Monday, 13 July 2015

L'Ametlla. The evening.


Unsually for me I wasn't dehydrated after all those hours under the sun—there were three empty water bottles in the bottom of the boat—so I didn't feel the need to dash off for a beer as soon as I arrived. A swim and a shower were enough to refresh me. Ok, and a beer. Then I set off to the auditorium where we were to hear a talk by Anna Corbella.


IMOCA 60 sailing is at the other end of the spectrum from the wood and canvas pootling of the lateen fleet. However before I radically revised my sailing priorities about ten years ago this was exactly the type of sailing that I was interested in and aspired to when my pipe dreams set ablaze. I erroneously thought that southern ocean sailing was what separated the real sailors from the dabblers. Building and sailing the Light Trow has been a lesson in what is needed both in terms of sailor and craft to travel over the sea. And the achievement of judiciously using the wind to transport boat and crew in safety from A to B is what constitutes the art of seamanship.

Corbella's career has been a continual rising through the classes of competitive sailing, excelling in each: 420's, 470's, Mini 650, Figaro and finally IMOCA open 60's, though she's also had time to become a fully qualified vet. She sailed the 2010 Barcelona World Race with Dee Caffari, the first all female team, finishing 6th after 102 days  . Now she's recently competed in the third Edition of the Barcelona World race with fellow Catalan Gerard Marín aboard GAES Centros Auditivos completing the 23,000 miles in 91 days and arriving in third place.

Corbella, recovering from a knee injury sustained on the final leg of the race, spoke easily about the ins and outs of high speed sailing. Generally traveling at somewhere around 20 knots she likened the experience to speeding along in a high powered rib and showed videos of the boat's wake, unspooling like a runaway toilet roll. But she also pointed out that despite the high-end technology there are constant problems with gear and that the race is fundamentally a continual problem solving exercise combined with the challenge of ensuring maximum boat speed at all times. She spoke of her relationship (professional, not romantic) with team member Gerard Marín. Having known each other since childhood, competing and growing on the regatta circuit and selling second hand kit back and forth they are almost family, she said. It was evident that the level of trust in the competence of one another and their cultural similarity in confronting problems had a significant influence on the atmosphere aboard and the successful outcome of the race.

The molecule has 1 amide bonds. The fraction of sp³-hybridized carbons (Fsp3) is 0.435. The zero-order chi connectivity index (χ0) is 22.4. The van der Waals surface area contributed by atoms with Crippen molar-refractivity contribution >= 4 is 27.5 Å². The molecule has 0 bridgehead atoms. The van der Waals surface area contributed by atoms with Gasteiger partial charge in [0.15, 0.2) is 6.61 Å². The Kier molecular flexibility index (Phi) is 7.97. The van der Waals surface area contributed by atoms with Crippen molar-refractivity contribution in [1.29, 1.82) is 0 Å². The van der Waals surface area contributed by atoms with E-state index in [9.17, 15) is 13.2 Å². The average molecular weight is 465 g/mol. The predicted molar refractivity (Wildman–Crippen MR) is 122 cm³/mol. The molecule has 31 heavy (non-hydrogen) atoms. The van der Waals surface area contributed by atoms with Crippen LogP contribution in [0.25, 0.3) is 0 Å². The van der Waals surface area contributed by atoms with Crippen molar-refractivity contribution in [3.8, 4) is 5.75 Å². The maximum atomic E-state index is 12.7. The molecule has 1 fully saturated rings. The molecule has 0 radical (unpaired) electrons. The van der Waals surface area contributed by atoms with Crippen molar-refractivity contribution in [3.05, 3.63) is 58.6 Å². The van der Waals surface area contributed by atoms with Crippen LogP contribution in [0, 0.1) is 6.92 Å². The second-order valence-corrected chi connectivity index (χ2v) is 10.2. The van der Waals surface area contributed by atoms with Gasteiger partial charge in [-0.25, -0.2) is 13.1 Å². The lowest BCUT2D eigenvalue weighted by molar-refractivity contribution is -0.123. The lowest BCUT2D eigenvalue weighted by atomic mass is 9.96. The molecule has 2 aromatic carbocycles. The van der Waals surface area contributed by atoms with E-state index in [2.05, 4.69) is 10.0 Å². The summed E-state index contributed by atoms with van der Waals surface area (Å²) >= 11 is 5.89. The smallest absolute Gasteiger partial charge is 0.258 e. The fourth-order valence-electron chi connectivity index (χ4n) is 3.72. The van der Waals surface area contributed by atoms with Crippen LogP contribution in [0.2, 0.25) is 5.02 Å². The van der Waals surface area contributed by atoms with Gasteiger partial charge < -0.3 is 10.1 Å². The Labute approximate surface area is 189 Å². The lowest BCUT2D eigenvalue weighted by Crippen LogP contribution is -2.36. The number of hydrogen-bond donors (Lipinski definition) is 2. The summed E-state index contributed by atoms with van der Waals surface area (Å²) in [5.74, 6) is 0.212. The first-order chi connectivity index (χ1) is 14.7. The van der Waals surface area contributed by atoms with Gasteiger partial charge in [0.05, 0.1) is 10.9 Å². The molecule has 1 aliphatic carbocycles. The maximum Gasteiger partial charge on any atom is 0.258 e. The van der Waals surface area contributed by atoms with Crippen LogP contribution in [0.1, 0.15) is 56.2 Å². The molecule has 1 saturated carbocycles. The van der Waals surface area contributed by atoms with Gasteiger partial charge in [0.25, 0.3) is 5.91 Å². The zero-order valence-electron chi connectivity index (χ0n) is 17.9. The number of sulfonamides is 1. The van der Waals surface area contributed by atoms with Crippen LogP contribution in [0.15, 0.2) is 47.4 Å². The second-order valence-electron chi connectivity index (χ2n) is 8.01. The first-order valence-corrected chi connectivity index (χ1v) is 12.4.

Questions were invited when she'd finished and this led to a longish discussion about exactly how an Open 60 can possibly comply with Spain's strict and complex maritime regulations. Not surprisingly the boats break all the rules. Straining my grey matter I still couldn't come up with a question I felt worth asking (or that I couldn't google) but as the hall emptied I stay behind and waited my turn outside the little huddle that had gathered around her. Seeing my chance I stepped forward and gave her a copy of my book, based on this blog, Catalan Castaway. She flicked through it with exclamations and a stream of questions and then insisted that I sign it. 'With respect,' I wrote and left, glowing.

A fisherman tastes the fideua
Like all good days on the water it ended with a blowout. On the fish dock, in the lofty ceilinged shed where the catch is auctioned, with incongruous 'no food or drink' signs on the wall, a hundred or more people sat down to eat. The mayor was there, the organizers, local bigwigs, fishermen and those of us that had come to sail. First up was a fideua, short lengths of pasta, cooked in rich fish stock with a golden green glob of allioli in the middle. And then squid in ink. 'This is octopus,' declared my neighbour with the authority of grand piano dropped from a great height. In terms of free-falling musical instruments my authority might stretch to a harmonica so I meekly acquiesced, but by all that we hold dear, a poor man of the sea I'd be if I couldn't tell my squid from my octopus.






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